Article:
The Montana State Mental Hospital in Warm Springs is open to this day, and part of the complex is used as a prison as well as a psychiatric facility (Arehart-Treichel).
As of December 2nd, 1924, all sterilizations
performed in Montana under the new eugenics law were done at the
Montana State Hospital.
(Photo origin: Ron Armstrong; available at http://www.flickr.com/photos/montanapets/3745645736/)
Oftentimes guardian permission was difficult to secure because “no mater how apparent to others may be the mental deficiency of son, daughter, sister, brother, wife or husband, those to whom the patient is most dear can see no deficiency in that patient”(Montana State Hospital, p. 23). In fact, there were many instances at the Montana State Hospital in which a patient’s family members tried to remove the patient from the facility, while simultaneously the authorities pushed for sterilization (Montana State Hospital, p. 23).
Each of the first three patients who were sterilized under the new law
were young women who had children out of wedlock. These women
were released from the State Hospital after the procedure, because they
were able to financially support themselves in society (Montana State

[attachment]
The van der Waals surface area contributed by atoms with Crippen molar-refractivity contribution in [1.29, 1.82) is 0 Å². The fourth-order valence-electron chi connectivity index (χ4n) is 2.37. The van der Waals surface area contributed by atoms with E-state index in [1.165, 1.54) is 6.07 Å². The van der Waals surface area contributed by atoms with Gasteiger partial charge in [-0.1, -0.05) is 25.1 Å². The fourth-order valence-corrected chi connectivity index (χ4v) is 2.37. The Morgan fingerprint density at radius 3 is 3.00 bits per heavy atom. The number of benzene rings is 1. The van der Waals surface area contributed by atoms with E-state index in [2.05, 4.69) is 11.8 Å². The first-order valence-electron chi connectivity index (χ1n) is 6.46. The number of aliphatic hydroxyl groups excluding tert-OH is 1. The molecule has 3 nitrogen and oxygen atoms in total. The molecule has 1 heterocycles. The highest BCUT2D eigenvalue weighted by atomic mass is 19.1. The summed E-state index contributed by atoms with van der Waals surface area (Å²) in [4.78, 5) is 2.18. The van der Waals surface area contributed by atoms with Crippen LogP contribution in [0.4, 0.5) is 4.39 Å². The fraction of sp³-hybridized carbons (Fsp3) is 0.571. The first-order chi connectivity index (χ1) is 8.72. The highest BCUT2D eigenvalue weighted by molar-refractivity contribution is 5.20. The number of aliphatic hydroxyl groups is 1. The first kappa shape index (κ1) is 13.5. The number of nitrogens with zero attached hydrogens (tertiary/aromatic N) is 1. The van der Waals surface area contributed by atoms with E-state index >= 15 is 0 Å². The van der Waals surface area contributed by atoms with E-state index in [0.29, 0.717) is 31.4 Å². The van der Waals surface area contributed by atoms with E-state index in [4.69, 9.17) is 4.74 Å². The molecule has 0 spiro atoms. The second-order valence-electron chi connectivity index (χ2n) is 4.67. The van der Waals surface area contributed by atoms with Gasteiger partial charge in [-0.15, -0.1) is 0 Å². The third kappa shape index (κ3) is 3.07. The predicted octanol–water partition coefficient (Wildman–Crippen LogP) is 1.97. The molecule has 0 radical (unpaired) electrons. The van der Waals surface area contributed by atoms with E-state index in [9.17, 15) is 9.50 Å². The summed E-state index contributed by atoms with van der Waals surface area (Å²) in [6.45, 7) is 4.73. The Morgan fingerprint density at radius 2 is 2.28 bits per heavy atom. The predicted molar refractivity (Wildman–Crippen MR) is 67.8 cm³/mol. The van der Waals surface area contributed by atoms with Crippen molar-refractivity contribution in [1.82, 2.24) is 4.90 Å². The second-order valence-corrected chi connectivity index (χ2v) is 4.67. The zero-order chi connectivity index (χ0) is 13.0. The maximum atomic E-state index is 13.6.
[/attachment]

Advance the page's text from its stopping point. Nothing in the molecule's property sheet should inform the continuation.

Hospital, pp. 23-24). While more than 650 patients were released from the Montana State
Hospital in between the passing of the eugenics law (1923) and 1924,
“only twenty-three of their entire number, less than five per cent,
were subjected to sterilization” (Montana State Hospital, p. 24).
References to either institution’s eugenic past are absent from their websites.
Arehart-Treichel, Joan. 2001. “In Montana, State Hospital Opens New Door.” Psychiatric News (August 17): 14. Available at <http://pn.psychiatryonline.org/cgi/content/full/36/16/14>.
J. H. 1932. Human
Sterilization: The History of the Sexual Sterilization Movement.
Lombardo, Paul. 2008. Three Generations, No Imbeciles: Eugenics, the
Supreme Court, and Buck v. Bell. Maryland: The Johns Hopkins University
Montana State Hospital for the Insane. 1924. “Biennial Report of the Montana State Hospital, Warm Springs, Montana.” Warm Springs, Montana: The Hospital.
Paul, Julius. 1965. "'Three Generations of Imbeciles Are Enough': State Eugenic Sterilization Laws in American Thought and Practice." Unpublished Manuscript. Washington, D.C.: Walter Reed Army Institute of Research.
Roth, Tona. 1999. "Eugenic Sterilization in Montana from 1900 to 1999." Undergraduate paper, Carroll College.
Schultz, L. F., and Montana Developmental Disabilities Planning and
Advisory Council. 1986. Sterilization for Those Involved in Mental
Retardation: History, Issues and Options for Montana. Montana: Montana
State Developmental Disabilities Planning and Advisory Council.